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Dealing with the fear of annihilation

With the ongoing threat of nuclear war, it may seem that our very existence is in jeopardy. But can we afford to give up to a hopeless fear of annihilation? No!

Coming to grips with this problem, however, involves an honest evaluation of our viewpoint and life style. Perhaps the unstable sense felt by so many is the outgrowth of a misconception of identity; the acceptance of the belief that man is an isolated, mortal being whose prime objective is to satisfy his physical senses. From this perspective, the power and presence of God seem remote. Yet turning wholeheartedly to God, learning more of His nature and our relationship to Him, can provide the very means by which we can deal with the specter of nonbeing.

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''I am the Lord, I change not; therefore ye sons of Jacob are not consumed,'' n1 the Bible tells us. God is limitless good; indestructible Spirit; eternal Life. He is never subject to the evils of materiality.

n1 Malachi 3:6

The nature and selfhood of man, God's offspring, are clearly defined by God. They partake of His pure, indestructible, spiritual qualities. So we might say that man's purpose in the scheme of things is to know and express what God is, to bear witness to God's unending goodness.

But what can we really do in the face of so much contrary evidence? For one thing we can challenge and deny its credibility. Through prayer our spiritual sense can discern what is true and what is false.

The physical senses may insist that man is a vulnerable mortal, here today and gone tomorrow. But in defiance of this picture, Christ Jesus taught the eternality of life. ''If a man keep my saying, he shall never see death,'' n2 the Master said. Also, ''I am come that they might have life, and that they might have it more abundantly.'' n3

n2 John 8:51.

n3 John 10:10

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Don't these statements deny what the physical senses tell us? And don't they point to a dimension of identity and reality that can help us today? Why not, then, refute as illegitimate, even powerless, everything that would disclaim the allness and goodness of God; that suggests man is separated from his Maker?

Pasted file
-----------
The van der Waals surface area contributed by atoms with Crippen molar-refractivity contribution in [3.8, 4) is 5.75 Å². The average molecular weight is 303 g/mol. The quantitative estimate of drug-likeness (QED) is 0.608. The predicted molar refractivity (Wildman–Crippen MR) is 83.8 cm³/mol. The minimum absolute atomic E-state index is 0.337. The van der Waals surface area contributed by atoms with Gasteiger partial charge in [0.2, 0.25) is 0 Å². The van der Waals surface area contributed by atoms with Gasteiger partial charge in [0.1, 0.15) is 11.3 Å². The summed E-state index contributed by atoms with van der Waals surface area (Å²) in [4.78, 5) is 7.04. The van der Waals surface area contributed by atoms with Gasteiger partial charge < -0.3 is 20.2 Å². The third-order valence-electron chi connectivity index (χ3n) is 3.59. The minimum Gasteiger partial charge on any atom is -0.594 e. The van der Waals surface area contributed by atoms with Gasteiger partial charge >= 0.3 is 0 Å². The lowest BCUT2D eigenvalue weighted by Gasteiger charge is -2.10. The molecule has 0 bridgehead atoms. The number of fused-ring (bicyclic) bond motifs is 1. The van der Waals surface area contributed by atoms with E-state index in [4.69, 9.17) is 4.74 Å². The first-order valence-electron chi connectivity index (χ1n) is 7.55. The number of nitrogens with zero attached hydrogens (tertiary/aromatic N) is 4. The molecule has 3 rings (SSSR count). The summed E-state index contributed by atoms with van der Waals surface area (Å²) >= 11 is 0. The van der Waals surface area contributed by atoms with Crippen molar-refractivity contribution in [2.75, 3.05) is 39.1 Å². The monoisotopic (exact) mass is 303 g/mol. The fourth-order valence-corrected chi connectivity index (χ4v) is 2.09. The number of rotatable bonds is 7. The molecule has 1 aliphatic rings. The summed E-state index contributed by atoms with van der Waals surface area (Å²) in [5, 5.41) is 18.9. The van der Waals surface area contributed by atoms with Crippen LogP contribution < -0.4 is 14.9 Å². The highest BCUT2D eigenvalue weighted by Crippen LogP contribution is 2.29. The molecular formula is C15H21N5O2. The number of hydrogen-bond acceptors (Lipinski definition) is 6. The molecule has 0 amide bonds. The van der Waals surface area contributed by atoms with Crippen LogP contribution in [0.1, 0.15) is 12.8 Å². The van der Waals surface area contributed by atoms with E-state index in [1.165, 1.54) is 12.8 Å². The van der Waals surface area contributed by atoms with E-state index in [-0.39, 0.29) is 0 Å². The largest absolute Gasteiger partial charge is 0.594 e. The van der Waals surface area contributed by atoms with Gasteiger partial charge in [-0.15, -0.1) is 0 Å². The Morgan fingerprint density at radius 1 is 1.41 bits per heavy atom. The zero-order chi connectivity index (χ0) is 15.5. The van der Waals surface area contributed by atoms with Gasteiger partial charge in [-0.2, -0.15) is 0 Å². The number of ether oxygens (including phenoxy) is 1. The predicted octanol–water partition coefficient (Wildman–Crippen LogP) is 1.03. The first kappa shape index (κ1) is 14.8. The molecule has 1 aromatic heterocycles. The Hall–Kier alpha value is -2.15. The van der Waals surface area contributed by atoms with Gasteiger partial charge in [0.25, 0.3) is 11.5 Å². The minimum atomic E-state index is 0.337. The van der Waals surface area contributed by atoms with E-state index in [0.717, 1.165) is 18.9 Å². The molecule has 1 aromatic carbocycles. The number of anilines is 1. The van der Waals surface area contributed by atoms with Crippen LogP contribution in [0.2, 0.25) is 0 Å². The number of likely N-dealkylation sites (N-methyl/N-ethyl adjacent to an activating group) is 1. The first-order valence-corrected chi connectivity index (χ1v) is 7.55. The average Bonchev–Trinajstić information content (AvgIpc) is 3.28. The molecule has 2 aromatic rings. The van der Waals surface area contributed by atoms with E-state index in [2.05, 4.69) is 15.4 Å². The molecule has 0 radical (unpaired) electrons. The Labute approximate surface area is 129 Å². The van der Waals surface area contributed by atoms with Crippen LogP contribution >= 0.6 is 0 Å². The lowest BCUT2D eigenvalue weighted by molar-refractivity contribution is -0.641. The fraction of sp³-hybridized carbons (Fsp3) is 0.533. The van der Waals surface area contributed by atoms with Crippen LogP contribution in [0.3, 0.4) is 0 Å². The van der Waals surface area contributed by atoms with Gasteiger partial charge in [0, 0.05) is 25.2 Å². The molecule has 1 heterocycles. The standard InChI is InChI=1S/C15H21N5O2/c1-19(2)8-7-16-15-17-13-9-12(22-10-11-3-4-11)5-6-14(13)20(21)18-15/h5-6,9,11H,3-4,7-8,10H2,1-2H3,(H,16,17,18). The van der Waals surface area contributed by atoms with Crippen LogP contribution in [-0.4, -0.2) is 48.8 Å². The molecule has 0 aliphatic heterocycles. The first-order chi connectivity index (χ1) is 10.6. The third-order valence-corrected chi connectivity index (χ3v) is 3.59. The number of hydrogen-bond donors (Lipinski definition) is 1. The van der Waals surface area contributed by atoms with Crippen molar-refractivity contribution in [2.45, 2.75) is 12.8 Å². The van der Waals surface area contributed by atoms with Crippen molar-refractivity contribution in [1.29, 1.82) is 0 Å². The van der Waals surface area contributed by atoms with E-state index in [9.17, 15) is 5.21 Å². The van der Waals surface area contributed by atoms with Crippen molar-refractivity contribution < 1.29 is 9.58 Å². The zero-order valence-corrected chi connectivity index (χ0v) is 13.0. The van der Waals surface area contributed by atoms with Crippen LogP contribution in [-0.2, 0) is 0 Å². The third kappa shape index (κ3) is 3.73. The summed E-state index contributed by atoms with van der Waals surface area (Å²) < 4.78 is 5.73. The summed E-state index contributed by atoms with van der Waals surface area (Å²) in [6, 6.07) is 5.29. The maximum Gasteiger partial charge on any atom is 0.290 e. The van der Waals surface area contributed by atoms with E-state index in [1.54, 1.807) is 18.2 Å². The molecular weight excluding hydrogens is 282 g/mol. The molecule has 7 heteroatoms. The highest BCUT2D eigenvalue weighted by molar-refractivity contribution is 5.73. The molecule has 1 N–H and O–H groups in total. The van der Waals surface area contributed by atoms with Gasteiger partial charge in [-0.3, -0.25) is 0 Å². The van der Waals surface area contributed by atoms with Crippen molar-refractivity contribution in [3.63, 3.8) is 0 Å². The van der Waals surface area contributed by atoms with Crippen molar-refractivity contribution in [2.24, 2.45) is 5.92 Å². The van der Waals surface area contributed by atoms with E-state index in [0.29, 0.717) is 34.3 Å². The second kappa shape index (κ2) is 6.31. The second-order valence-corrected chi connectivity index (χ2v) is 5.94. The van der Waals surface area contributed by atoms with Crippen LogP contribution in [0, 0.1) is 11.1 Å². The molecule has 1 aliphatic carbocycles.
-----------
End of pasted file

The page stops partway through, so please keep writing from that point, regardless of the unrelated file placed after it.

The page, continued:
Certainly we can't ignore evil. We need to face up to it, however ominous. But the most effective way to deal with it is through prayer that realizes the totality of good. To one conscious of divine Love, convinced of its supremacy, evil is seen to be temporal, baseless. The harmony of God and man is intact, and the prayerful recognition of this fact must help quiet fear and all the elements of mortal thought at the root of the nuclear threat.

Mary Baker Eddy, the Discoverer and Founder of Christian Science, observes: ''Nothing can interfere with the harmony of being nor end the existence of man in Science.'' And a little farther on she adds: ''The great difficulty lies in ignorance of what God is. God, Life, Truth, and Love make man undying.'' n4

n4 Science and Health with Key to the Scriptures, p. 427.

God Himself is the basis of our immortality. The realization of this can have a profound effect right now. It shows that nuclear holocaust is not inevitable, nor is fear of annihilation unavoidable.

A parable in the Scriptures tells of a little town that was under attack by a powerful monarch. It was saved through the wisdom of one man. n5 Much good can result from the enlightened prayers of one citizen. And think what will happen when the prayers of mankind are more generally anchored in an understanding of God's allness.

n5 See Ecclesiastes 9:14, 15

Nonbeing is an impossible state for God, and it is equally impossible for God's expression, man. We can each play a part today in proving that fact. DAILY BIBLE VERSE Lord, thou hast been our dwelling place in all generations. Before the mountains were brought forth, or ever thou hadst formed the earth and the world, even from everlasting to ev- erlasting, thou art God. Psalms 90:1, 2

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